Any chance for the group to make more headway ended when lead singer Warren was drafted in early 1952 forcing The Cardinals to recruit a replacement in Leander Tarver who remained only until the end of the year, singing lead on one single released during that time. While they took on another member to fill out their ranks after he left and Warren was able to record with them on leave in early 1953, Atlantic had turned its attention elsewhere now as The Clovers were outselling every group in the business and their solo acts were also notching huge sellers. The Cardinals saw just one release each in 1953 and 1954 – both featuring Warren, the second of which was from their second session back in late 1951!

With Warren’s discharge in March 1954 the group was left out in the cold altogether, touring off their past releases while Atlantic failed to have them come in for a new session, pre-occupied by the hub-bub over their newest vocal group The Chords who released one of the most crucial singles of the decade that spring. Failing to recognize the commercial boom in that style the company would wait until early 1955 before having The Cardinals cut more songs but it was at that date they recorded their biggest hit, “The Door Is Still Open To My Heart”, written for them by Chuck Willis who would later join them at the label.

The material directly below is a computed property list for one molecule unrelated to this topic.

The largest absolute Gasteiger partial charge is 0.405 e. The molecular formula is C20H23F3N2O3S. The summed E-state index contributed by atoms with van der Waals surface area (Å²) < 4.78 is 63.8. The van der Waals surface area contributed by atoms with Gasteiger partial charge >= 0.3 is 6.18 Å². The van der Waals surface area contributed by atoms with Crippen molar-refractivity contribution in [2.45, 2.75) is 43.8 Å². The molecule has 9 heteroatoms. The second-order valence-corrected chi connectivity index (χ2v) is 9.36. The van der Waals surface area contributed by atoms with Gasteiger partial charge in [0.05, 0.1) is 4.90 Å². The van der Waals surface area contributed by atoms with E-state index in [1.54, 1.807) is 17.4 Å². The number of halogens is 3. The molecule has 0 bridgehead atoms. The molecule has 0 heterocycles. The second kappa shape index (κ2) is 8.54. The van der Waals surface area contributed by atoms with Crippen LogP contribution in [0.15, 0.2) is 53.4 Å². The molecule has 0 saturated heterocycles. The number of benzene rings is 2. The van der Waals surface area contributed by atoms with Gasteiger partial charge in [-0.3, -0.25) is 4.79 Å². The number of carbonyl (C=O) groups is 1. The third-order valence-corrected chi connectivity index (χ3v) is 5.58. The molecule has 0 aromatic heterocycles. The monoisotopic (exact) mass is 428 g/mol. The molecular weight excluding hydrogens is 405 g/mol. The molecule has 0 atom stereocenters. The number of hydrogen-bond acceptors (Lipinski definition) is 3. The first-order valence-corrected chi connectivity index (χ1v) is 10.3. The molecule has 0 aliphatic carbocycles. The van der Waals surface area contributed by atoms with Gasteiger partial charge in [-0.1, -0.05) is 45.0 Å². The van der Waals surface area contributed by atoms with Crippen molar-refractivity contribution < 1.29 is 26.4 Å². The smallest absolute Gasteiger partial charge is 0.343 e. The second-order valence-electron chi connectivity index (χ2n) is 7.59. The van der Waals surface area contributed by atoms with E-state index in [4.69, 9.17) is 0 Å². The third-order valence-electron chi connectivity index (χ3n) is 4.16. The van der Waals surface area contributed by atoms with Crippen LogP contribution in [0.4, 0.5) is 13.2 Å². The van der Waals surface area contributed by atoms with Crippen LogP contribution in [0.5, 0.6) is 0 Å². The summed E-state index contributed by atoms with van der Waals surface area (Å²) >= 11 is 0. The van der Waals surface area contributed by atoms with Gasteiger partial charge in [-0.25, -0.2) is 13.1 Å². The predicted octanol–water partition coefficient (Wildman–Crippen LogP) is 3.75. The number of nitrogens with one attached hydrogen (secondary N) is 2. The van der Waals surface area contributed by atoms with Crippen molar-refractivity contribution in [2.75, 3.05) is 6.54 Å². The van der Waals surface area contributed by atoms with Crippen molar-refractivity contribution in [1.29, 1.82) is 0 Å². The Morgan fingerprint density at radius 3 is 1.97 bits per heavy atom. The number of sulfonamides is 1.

The belated hit got them a lot more high profile gigs on various multi-artist rock ‘n’ roll shows but it didn’t seem to afford them any more respect within Atlantic as their follow-up was a cover song of another vocal group’s record after which The Cardinals releases were spaced six months apart with little promotion. After their final single in early 1957 the group broke up and Warren started a new outfit that recorded some songs, none of which saw release and a year later he got the original Cardinals back together again, hoping for a change in their fortunes but they never again got inside a studio and broke up for good in the early 1960’s.

In Ernie Warren they had one of the best ballad leads of his day and their catalog is widely acclaimed by fans of the style, but Atlantic Records were largely out of step with the vocal group scene of the 1950’s and didn’t realize what they had, something evident by the fact that a dozen of their sides from their time with the company never saw release while they were together.
THE CARDINALS DISCOGRAPHY (Records Reviewed To Date On Spontaneous Lunacy):

(Atlantic 938; May, 1951)